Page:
“The trend line remains positive,” a senior White House official told Reuters on Wednesday. The White House also believes that the Fed can handle what comes in, he said.
“We have not seen anything that suggests that the Fed does not have enough toolkit to manage any risk it presents itself.”
Raw water ahead
Nevertheless, there is further turmoil in the coming months.
Republicans, divided by the false claims of former President Donald Trump that the 2020 election was stolen from them, seized the moment to knock the foundations of Biden’s economic plans – raising taxes on the rich and companies.
House Republican leader Kevin McCarthy, citing inflation fears and gas prices, told reporters outside the White House, “You won’t find any Republicans who are going to raise taxes. I think it’s the worst thing in this economy.” is.”
The US Chamber of Commerce, the powerful corporate lobby group, is insisting on repealing special unemployment payments that were the cornerstones of Biden’s campaign, and more than a dozen state governors have decided to return them early.
7.5 million more people are either unemployed or completely out of the job market than they were before the epidemic, even in a month or two from weak-to-expected job growth and rising prices Biden and Pressure on the Fed will increase.
“If we get another April, it’s worrying,” said Gregory Dako, chief US economist at Oxford Economics.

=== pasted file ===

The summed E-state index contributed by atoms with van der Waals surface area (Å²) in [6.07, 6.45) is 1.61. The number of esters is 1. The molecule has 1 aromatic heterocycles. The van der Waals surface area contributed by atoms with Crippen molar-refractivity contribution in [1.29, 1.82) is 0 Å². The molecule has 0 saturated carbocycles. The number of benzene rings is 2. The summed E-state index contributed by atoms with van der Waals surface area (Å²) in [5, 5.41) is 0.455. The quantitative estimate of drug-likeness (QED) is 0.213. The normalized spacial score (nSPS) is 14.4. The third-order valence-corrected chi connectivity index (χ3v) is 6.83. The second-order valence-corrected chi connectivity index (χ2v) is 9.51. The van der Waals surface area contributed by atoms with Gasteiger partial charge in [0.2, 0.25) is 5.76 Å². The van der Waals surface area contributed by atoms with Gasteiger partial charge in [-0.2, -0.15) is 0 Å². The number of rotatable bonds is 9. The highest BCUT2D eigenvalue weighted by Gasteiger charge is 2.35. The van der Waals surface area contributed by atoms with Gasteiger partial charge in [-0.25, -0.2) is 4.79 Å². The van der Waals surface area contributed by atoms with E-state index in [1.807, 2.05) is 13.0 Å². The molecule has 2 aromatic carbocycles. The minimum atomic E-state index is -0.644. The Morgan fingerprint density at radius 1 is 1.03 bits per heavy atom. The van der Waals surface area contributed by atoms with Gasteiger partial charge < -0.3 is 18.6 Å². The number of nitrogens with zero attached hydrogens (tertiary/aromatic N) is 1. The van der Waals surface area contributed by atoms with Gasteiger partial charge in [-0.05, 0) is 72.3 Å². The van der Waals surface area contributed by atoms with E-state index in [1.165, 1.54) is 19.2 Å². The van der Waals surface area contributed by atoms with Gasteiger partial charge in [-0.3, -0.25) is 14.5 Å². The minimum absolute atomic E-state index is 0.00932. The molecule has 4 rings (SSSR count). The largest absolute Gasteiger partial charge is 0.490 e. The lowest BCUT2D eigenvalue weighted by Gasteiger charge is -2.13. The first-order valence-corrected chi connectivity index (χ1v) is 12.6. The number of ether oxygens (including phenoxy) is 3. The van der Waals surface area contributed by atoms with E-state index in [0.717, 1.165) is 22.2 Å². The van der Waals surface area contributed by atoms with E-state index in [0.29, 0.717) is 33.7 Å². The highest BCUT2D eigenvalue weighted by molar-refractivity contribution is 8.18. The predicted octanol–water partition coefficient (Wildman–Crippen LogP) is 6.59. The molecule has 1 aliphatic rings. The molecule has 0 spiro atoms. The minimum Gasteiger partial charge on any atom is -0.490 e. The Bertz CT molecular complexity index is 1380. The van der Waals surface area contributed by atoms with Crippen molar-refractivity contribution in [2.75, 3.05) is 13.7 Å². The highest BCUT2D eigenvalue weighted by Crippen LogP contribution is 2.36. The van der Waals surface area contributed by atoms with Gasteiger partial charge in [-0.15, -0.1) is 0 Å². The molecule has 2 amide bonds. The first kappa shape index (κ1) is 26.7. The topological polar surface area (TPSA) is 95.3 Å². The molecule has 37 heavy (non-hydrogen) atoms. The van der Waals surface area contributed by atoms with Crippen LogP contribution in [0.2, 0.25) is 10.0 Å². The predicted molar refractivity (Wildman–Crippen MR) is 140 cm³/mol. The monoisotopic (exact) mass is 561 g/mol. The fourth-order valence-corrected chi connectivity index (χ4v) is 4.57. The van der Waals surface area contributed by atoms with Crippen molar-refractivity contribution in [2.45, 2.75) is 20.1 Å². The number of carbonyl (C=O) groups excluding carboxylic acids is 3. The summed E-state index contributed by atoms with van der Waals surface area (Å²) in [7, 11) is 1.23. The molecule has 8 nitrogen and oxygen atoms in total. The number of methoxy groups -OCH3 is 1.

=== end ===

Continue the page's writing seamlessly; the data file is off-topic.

Some preliminary data suggest that May jobs’ report may also be weak.
If employees do not take the job for any reason – continued fear of illness, childcare shortages, and higher-than-normal unemployment benefits – it would indicate “a significant supply bottleneck,” Dako said. Then, he said, “The question is, how do you bring people back? And it’s a different question than promoting incentives in the economy.”
The Biden administration, workers, labor advocates and some economists have argued that firms should raise wages if they are having trouble hiring, and some, including McDonald’s Corp, have followed suit.
Federal Reserve officials acknowledged that things could be difficult.
“The question of how to close the labor market is going to be an important one,” said Thomas Barkin, president of the Richmond Federal Reserve, and may limit overall economic growth this year.
Unexpected hurdles
While it is a challenge to “unstick” the labor market, returning to American schools and offices and once again going on vacation is another to seal price fluctuations.